Not everything can be labeled, cataloged or numbered. Data is fine for stock markets and purchasing trends but can data capture the human soul? They say this is the era of ‘big data’ and perhaps that’s why we seem to be losing that sense of humanity, the sanity of human interaction, that helped us to know each other as individuals.
Maybe I’m probing too deeply for a photography blog. These essays are supposed to be about what sets my photograp...
Presence. That’s what I’m going for. I want you to feel as if you’re standing in front of the person in the photograph. I want them to feel real. I want you to feel as if you could just reach out and touch them. People worry about how they look in a photo but it’s not how you look, it’s how you feel.
That feeling is the difference between a stiff, sterile portrait and one that conveys a true sense of you. Not the whole you obviously, but a whiff of you, a flavor. There’s a certain essence that comes through. That essence is, I guess, spirit, or maybe even soul. I don’t know. I certainly don’t want to over-analyze it, or even think too much about it. But you either feel it or you don’t.
I have found that natural light and natural backgrounds work best. They compliment your natural qualities. I have also discovered that serendipity - chance juxtapositions of texture, color, and light - plays an important role. You just don’t get this in a studio or with a plain, uniform background element.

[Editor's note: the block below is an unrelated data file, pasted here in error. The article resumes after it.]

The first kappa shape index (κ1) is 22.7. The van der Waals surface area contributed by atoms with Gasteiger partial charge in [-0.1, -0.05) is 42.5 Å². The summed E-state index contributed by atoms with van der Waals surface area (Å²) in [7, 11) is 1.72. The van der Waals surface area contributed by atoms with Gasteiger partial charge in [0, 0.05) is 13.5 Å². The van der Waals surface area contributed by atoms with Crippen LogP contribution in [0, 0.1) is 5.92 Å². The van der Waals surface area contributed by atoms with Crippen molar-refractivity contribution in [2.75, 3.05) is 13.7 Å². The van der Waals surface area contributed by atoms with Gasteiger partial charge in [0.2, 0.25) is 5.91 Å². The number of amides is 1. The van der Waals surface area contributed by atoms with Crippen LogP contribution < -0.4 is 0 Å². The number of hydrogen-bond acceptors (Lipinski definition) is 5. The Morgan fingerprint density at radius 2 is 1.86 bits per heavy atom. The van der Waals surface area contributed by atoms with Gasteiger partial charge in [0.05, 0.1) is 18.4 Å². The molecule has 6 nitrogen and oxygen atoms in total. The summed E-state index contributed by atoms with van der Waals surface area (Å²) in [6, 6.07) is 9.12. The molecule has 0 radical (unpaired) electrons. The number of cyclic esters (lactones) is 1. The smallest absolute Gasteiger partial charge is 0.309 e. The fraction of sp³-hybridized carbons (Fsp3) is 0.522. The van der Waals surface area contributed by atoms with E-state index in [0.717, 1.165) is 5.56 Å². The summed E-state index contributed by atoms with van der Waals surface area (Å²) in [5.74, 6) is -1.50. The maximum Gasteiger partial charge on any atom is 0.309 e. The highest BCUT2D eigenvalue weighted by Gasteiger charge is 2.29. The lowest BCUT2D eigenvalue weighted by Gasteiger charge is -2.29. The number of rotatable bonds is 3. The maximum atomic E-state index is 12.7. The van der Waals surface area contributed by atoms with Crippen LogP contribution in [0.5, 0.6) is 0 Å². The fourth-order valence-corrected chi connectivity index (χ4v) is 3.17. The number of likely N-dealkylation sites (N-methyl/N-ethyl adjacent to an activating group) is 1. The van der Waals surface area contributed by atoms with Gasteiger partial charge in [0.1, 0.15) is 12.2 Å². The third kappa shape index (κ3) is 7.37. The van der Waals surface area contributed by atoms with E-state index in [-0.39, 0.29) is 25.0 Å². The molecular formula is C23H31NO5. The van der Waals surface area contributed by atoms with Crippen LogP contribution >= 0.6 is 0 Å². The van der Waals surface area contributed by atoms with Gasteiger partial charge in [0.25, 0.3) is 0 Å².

This is the first portrait I ever got paid for. I got $50 which is not a livable wage for all the time and work involved but what I learned was invaluable. North-facing windows, I discovered, provide the best light. And the serendipity of location my ally.
I began my portrait photography career as a Task Rabbit which gave me experience and helped me build my portfolio. But it was no way to live. The so-called ‘gig economy’ is rigged. Service providers compete on price. It’s a race to the bottom. In order to win projects you have to bid blind, and bid low. There was no way I could make it as a photographer that way.
But how DO you make it? I don’t know. Word of mouth and constant hustle. It’s not enough to be good. You have to be lucky, and dogged. And you need friends. Thank God for my friends. Gratitude is always helpful but what I’m really here to talk about is authenticity. Truth. My photos strive for a certain truth in how they portray the people in them.